We endure another icy river crossing one morning to reach the Hoodoos across the valley from our camp and to enjoy a better view of the Peregrine Falcon nest in one of the tallest spires. Often referred to as a “fairy chimney,” a Hoodoo is a tall, thin spire of rock that grows from the bottom of an arid basin, its haphazard layers and shape defy the usual rules of gravity. Their unbalanced appearance is the result of erosion on alternating hard and softer rock layers, creating perfect nooks for a nest to raise three fat, fluffy, white falcon chicks.
Despite the lack of sunshine and reliably constant chilly temperatures between three to 10 degrees, the group keeps good humour, ‘accidentally’ leaving behind food bags for others to carry and being overly generous with snacks, encouraging each other to eat to relieve backpack weight. Hiking becomes easier with each passing day as we eat through the contents of our backpacks. I’d estimate my starting pack weight to be about 35 kg. We hike across approximately 10 to 14 km of undulating ground per day, spending two nights at most camps, allowing for longer days of hiking to higher elevations without our heavy backpacks.
As our journey continues, we traverse the moss-covered Polar tundra to reach the next valley with multiple river crossings, including one whose river bank had collapsed within the last 24 hours, exposing a huge slab of permafrost. Stepping across large and small boulders dumped in the river valley by previously higher water levels is tricky with a heavy backpack, requiring careful foot placement to stay on our feet. Most of the time, we are hiking on the tundra, slogging it out across the boot stealing bog in what feels like a comically lame military yomp, the ground saturated due to the snow melt and the permafrost below.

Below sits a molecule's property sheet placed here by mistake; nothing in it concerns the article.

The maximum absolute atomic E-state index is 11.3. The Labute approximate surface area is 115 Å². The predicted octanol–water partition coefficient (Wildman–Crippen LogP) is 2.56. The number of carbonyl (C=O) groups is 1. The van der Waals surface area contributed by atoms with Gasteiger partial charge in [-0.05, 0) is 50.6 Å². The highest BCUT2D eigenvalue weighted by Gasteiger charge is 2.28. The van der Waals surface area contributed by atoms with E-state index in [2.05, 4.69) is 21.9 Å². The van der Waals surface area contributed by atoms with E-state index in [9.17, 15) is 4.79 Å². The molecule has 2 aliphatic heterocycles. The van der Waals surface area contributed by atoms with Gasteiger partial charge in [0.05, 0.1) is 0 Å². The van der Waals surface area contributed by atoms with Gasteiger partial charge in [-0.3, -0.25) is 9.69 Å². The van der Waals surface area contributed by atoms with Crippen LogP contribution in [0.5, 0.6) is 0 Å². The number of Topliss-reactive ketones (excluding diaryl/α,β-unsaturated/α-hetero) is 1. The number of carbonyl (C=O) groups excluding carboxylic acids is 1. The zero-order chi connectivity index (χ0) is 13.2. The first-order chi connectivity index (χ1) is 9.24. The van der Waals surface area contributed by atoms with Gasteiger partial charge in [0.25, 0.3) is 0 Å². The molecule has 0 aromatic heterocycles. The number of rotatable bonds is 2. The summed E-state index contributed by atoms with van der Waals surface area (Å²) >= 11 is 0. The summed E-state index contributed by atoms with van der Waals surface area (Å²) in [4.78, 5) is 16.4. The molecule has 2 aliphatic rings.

On our last day we hike alongside the river valley to explore the glacier, which shares the name of the national park. Light drizzle falls from the low clouds and the temperature drops. For the first time on the trip I keep my down jacket on beneath my rain jacket to keep out the chill. At our lunch spot a fellow hiker, Brendan, a retired Veterinarian, notices something unusual about a prominent rock someone has sat on. It is surrounded by long, lush grass and a closer inspection reveals that half of the rock is bare, its lichen eroded away. He then notices the Owl pellets among the grass and proceeds to break them up between his fingers revealing the tiny bones of the birds the Owl has eaten. The investigation leads him to hypothesize with confidence that the rock is a favoured perch for an Owl and a territory-marking urinating spot for an Arctic fox, hence the erosion of the lichen from the high nitrogen concentration in the fox’s urine, which also fertilizes the grass.
It isn’t overcast for the whole trip. We bask in three hours of sunshine upon reaching our last camp next to the Sirmilik glacier. This is my favourite camp. The glacier is a dull, grey colour, covered in moraine rocks since its winter white snow coat has melted. It separates us from the pyramidal peaks on the other side of the valley facing the sun. Further inland and higher up, the glacier splits off in multiple directions, flowing around four, probably never climbed, sharp peaks before joining again as one big powerful slab of ice that is forcing its way down towards the beach. Under temporary blue skies and zero wind, the arteries of water exiting the glacier shine like liquid silver into the Sound.
As we take down camp for the last time on day 13, I notice the fresh snow that has fallen overnight in the mountains surrounding us, despite it only being mid-August. It is clearly time to leave and once again the island is completely uninhabited.